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This changed when separate transmitters and receivers started to merge into a single transceiver—these often had a built-in power supply. Powerwerx supply rightsized for HF, with temperature sensitive fanHere’s something worth looking at, a very inexpensive power supply from Powerwerx that will give you ample power for your HF rig and has a temperature-sensitive fan.
I’ll mention here that power supplies are something you can pay as much or as little for as you want. This entry was posted in Ham Radio blog entries and tagged batteries for HF radio, ham radio, MFJ-4225MV, power supply.
John, in general, wall warts are designed to charge the batteries internal to the device they come with. I just bought a radio shack 19 amp power supply and its causing noises in my radio, should i take it back and buy a power supply from a local radio store that specifically made for radios ?
What connectors are used to connect a power supply to a mobile radio being used as a fixed station? Throw a buck in the tip jar!If you find this site particularly helpful, you can put some cash in the tip jar.
You can actually power your rig from an automobile battery, and there are lots of hams who do this. You may have an old charger laying around, but what you really want is a smart one because, after all, this battery is going to be in your house and you don’t want lots of acid haze everywhere. For that same $100, you can purchase a standard power supply built especially for radio use, meaning you won’t hear them in your receiver.
Now I’ve not used one of these, so if you get one, please comment on this post and tell everyone about your experience. You need to measure the supply’s output voltage and current across a variety of loads. I can only recommend that you discuss the matter with the store where you purchased the SCM 1235.

I prefer Anderson PowerPole connectors, which are quite common, but then you do have to add the connectors to the power cord supplied by the radio manufacturer. I have been trying to find some information to help me on selecting a power supply for an HF rig I am hoping to buy. One very popular book I publish for the local railroad museum is about historic narrow gauge railroads in the San Juans. You're now following 12v agm battery group in your eBay Feed.You will receive email alerts for new listings.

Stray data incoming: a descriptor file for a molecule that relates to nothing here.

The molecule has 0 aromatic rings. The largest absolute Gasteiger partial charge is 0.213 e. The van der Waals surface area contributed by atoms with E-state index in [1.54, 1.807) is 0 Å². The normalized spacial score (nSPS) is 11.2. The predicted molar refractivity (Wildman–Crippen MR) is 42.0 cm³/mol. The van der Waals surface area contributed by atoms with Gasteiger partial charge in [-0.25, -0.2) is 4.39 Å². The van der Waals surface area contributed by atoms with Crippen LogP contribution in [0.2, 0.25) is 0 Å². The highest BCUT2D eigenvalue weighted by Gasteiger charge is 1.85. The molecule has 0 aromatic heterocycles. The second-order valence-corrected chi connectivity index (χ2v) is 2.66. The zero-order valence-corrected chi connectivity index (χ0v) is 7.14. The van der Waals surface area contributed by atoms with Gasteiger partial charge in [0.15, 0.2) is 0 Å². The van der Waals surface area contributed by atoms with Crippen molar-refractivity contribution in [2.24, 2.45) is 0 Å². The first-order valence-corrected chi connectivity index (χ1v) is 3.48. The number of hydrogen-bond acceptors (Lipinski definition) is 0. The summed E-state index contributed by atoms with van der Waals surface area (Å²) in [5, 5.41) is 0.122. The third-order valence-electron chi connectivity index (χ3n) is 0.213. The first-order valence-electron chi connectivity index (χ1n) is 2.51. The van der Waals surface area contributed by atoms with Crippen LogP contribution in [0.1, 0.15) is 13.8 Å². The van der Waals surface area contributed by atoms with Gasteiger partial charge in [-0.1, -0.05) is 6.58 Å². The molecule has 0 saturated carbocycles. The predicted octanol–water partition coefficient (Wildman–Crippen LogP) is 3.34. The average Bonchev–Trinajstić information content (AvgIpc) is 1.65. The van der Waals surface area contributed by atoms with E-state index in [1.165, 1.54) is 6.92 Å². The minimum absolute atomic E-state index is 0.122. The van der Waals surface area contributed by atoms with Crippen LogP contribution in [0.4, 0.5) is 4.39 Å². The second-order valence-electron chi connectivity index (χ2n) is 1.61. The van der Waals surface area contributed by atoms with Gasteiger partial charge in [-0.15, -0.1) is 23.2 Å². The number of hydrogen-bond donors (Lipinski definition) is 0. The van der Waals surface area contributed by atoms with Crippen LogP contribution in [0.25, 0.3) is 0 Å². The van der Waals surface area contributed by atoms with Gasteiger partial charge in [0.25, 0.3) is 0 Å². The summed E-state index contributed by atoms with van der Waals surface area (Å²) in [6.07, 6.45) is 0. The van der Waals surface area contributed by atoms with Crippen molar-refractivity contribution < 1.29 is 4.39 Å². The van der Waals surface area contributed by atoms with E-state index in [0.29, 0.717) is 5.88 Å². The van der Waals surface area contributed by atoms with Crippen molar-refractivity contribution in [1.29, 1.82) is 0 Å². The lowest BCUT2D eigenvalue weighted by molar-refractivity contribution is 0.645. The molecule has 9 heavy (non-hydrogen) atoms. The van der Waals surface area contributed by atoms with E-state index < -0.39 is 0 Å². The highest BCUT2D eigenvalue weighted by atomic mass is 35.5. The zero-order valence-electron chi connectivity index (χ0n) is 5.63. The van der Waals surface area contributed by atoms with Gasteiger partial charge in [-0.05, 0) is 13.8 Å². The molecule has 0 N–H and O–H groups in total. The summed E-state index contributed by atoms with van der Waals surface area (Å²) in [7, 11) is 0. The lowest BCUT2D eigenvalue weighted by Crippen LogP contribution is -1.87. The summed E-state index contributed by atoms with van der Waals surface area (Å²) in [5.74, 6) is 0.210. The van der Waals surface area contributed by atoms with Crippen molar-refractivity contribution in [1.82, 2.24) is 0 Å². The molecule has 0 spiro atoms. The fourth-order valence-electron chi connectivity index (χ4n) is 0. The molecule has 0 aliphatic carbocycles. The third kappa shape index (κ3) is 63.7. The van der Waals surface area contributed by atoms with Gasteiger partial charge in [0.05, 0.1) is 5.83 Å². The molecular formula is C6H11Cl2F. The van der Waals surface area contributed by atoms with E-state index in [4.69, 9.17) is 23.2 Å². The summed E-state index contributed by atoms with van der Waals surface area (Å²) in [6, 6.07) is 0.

A supply you might find at a retail chain may create lots of RF hash which you’ll hear in your receiver.
Your mobile rig probably has a low power setting of around 5 watts, a medium setting of around 25 watts, and full power around 50 to 55 watts.
The dancing ammeter is nice, but the unit is so noisy that it gets relegated to a spot under the bench anyway. Another option is to consult with a local ham radio club—perhaps members there can help you.
Remember, most of the time your rig draws hardly any current, so keeping it charged is not hard. If you get satisfactory results with 25 watts, you may be able to use your rig very successfully with that.
I recommend getting a ham radio power supply from a ham radio source, such as MFJ or PowerWerx. Normally I use my photovoltaic system to power the rig, and I do have an analog voltmeter and ammeter for that.
Because auto batteries are designed for lots of current for short periods of time, whereas a deep cycle battery is designed for smaller amounts of current over longer periods of time.
Keeping it on 13.8 vdc will eventually cause damage to the battery and greatly shorten its life.

If you call Ham Radio Outlet or Amateur Electronic Supply, they have lots of models that work. BTW, if you’re powering a 100-watt HF radio with this power supply, you really should be looking for a 25-amp supply. The battery does offer the advantage of powering the rig if the utility service is disrupted. While 12vdc won’t cause harm if you happen to touch both terminals at the same time, if you happen to put a piece of metal across the two contacts at the same time, that battery can release several hundred amps all at once, which means over a kilowatt of power, which will pretty much vaporize the metal, not to mention the fire hazard.
I use it to power my APRS station, consisting of an old AEA (now Timewave) DSP-232 and an ICOM IC-2100 2-meter mobile rig. One thing that concerns me about the variable voltage supplies is how easy it is to accidentally kick up the voltage beyond what is safe for the rig. My experience is that these batteries have a useful life of about three years and then must be replaced. Plus, even though it might be a maintenance-free battery, it still emits some acid haze, which you don’t want getting on anything.
Most power supplies these days are of the switching type (the modern way), but the old linear (energy-inefficient) supplies are still available and work fine, though they’re rather heavy (not nearly as heavy as that battery, though!). Of course what you choose will be based on your personal preferences, so if you like the dancing ammeter, go for it!
Okay, looking at cost here, we’re up to about $120 or more, including the battery, charger, and box. If I had to put this into service for my main HF station, I’d turn it off when not in use and would use headphones when operating.

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